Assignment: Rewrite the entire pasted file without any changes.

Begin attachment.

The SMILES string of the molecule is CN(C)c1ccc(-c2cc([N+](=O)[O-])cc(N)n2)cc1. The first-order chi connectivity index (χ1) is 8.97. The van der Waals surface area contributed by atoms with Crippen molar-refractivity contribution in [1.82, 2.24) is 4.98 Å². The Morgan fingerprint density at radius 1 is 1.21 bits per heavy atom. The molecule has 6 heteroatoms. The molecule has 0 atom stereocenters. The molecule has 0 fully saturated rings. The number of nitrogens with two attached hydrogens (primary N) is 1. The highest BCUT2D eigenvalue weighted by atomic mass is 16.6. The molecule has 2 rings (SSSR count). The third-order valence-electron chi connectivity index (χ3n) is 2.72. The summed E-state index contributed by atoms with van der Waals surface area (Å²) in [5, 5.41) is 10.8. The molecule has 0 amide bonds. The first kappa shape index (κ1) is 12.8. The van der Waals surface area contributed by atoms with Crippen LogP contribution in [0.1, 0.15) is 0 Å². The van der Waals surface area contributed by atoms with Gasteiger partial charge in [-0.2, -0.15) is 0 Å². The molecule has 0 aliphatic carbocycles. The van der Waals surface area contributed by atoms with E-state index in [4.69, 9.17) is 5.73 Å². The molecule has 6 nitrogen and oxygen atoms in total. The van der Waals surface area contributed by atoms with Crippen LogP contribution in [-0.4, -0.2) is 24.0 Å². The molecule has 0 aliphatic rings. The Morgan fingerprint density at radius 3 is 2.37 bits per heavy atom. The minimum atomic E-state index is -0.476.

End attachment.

The SMILES string of the molecule is CN(C)c1ccc(-c2cc([N+](=O)[O-])cc(N)n2)cc1. The first-order chi connectivity index (χ1) is 8.97. The van der Waals surface area contributed by atoms with Crippen molar-refractivity contribution in [1.82, 2.24) is 4.98 Å². The Morgan fingerprint density at radius 1 is 1.21 bits per heavy atom. The molecule has 6 heteroatoms. The molecule has 0 atom stereocenters. The molecule has 0 fully saturated rings. The number of nitrogens with two attached hydrogens (primary N) is 1. The highest BCUT2D eigenvalue weighted by atomic mass is 16.6. The molecule has 2 rings (SSSR count). The third-order valence-electron chi connectivity index (χ3n) is 2.72. The summed E-state index contributed by atoms with van der Waals surface area (Å²) in [5, 5.41) is 10.8. The molecule has 0 amide bonds. The first kappa shape index (κ1) is 12.8. The van der Waals surface area contributed by atoms with Crippen LogP contribution in [0.1, 0.15) is 0 Å². The van der Waals surface area contributed by atoms with Gasteiger partial charge in [-0.2, -0.15) is 0 Å². The molecule has 0 aliphatic carbocycles. The van der Waals surface area contributed by atoms with E-state index in [4.69, 9.17) is 5.73 Å². The molecule has 6 nitrogen and oxygen atoms in total. The van der Waals surface area contributed by atoms with Crippen LogP contribution in [-0.4, -0.2) is 24.0 Å². The molecule has 0 aliphatic rings. The Morgan fingerprint density at radius 3 is 2.37 bits per heavy atom. The minimum atomic E-state index is -0.476.